Unfortunately, Roberson’s season never quite began as he was recovering from a left patellar tendon tear and faced several setbacks. He missed 43 games during 2017-18 season and all of the 2018-19 season. His timetable is currently in question, but Roberson said he believes he will be ready by the start of training camp. Still, Roberson is not a fantasy commodity and only provides defensive stats. He will by no means be rushed back and will need to knock off months of rust.

    Patrick Patterson

    ADP: NA/NA (ESPN/Yahoo) | Total Value: 340/334 (8/9-cat) | Per-Game Value: 429/421 (8/9-cat) | Games Played: 63

    2018-19 averages: 63 G | 13.7 MP | 3.6 PTS | 0.7 3PM | 2.3 REB | 0.5 AST | 0.5 STL | 0.2 BLK | 0.3 TOV | .374 FG% | .663 FT%

    As Grant’s role increased, Patterson’s decreased and bringing in Markieff Morris in the second half of the season surely didn’t help his value either. Nonetheless, Patterson knows his role as a bench player and is comfortable in it. He has already opted in to his player option to return to OKC and finish out his contract knowing he will be playing limited minutes. He is not someone we want to target in fantasy.

    The percentages are terrible for a guard, let alone a big man, and the limited minutes and usage caps his upside. Morris did not seem happy with his playing time in OKC and will likely leave, which could open up a few extra minutes for Patterson, but nothing worth noting for drafts.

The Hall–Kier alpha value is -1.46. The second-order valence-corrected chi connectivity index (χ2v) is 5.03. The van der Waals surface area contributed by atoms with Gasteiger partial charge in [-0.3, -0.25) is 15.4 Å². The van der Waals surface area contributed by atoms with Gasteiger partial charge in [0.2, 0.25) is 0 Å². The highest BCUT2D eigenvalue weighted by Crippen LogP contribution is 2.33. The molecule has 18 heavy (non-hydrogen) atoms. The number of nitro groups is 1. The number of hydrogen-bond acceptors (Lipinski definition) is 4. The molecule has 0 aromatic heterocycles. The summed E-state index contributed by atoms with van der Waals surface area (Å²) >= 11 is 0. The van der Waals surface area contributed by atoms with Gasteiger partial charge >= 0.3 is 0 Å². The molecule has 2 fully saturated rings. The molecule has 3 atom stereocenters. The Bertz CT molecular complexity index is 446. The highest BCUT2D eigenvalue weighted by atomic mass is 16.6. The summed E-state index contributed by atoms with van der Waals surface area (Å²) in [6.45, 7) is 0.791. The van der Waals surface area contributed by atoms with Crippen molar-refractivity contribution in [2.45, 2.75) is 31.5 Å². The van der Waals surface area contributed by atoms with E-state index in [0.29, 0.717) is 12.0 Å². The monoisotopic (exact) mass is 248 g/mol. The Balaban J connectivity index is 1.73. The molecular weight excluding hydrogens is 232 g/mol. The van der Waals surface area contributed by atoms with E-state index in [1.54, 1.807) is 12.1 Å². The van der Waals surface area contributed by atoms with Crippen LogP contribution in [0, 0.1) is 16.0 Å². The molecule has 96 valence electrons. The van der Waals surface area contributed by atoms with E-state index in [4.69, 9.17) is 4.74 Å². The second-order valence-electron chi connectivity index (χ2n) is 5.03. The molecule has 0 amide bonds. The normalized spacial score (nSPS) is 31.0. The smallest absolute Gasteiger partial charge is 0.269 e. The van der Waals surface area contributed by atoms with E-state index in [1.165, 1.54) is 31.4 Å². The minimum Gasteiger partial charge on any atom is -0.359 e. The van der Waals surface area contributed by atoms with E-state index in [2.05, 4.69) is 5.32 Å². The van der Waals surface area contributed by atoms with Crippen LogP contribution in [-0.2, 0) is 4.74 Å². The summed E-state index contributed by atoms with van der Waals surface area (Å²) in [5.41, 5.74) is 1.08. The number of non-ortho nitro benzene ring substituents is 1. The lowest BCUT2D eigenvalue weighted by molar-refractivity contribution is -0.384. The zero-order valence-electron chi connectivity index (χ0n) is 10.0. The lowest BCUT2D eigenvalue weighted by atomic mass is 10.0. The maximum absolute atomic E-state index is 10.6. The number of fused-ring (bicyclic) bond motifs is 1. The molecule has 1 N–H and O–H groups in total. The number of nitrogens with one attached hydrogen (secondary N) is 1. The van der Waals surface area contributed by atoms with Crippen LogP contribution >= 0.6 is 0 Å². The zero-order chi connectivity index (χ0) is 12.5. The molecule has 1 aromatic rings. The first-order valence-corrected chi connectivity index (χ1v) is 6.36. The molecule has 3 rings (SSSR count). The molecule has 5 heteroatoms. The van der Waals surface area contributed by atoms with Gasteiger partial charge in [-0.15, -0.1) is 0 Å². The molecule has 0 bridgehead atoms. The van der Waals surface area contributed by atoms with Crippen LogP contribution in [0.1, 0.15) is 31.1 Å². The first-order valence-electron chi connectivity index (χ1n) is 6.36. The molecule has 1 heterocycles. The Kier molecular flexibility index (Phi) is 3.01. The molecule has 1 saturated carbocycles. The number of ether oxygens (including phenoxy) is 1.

Hamidou Diallo

    ADP: NA/NA (ESPN/Yahoo) | Total Value: 379/385 (8/9-cat) | Per-Game Value: 450/451 (8/9-cat) | Games Played: 51

    2018-19 averages: 51 G | 10.3 MP | 3.7 PTS | 0.1 3PM | 1.9 REB | 0.3 AST | 0.4 STL | 0.2 BLK | 0.5 TOV | .455 FG% | .610 FT%

    Diallo appeared in 51 games during his rookie season, but only averaged 10.3 minutes per game. While he wasn’t able to shine during these games, he flourished by winning the dunk contest over the All-Star break. Diallo is crazy athletic, but very raw as a player.

    The Kentucky product had plenty of opportunity to seize a role on the wing with Roberson out all season, but lost ground to Ferguson and played mostly in garbage time. It is going to be a while before Diallo puts it together, but even then there will never be a ton of usage to go around playing with Westbrook and George.

    He lost ground after suffering a scary fall on November 1. The guard landed awkwardly after a rebound and had to be carted off of the court with his leg stabilized. He dodged a bullet and only suffered an ankle sprain. But that was not it for Diallo. He underwent arthroscopic surgery on his right elbow during playoffs and never had the chance to return.

    With Roberson expected to return at some point he isn’t really a player worth keeping an eye on. Unless you are looking for highlight dunks of course that is.

    Abdel Nader

    ADP: NA/NA (ESPN/Yahoo) | Total Value: 334/331 (8/9-cat) | Per-Game Value: 421/414 (8/9-cat) | Games Played: 61

    2018-19 averages: 61 G | 11.4 MP | 4.0 PTS | 0.5 3PM | 1.9 REB | 0.3 AST | 0.3 STL | 0.2 BLK | 0.4 TOV | .423 FG% | .750 FT%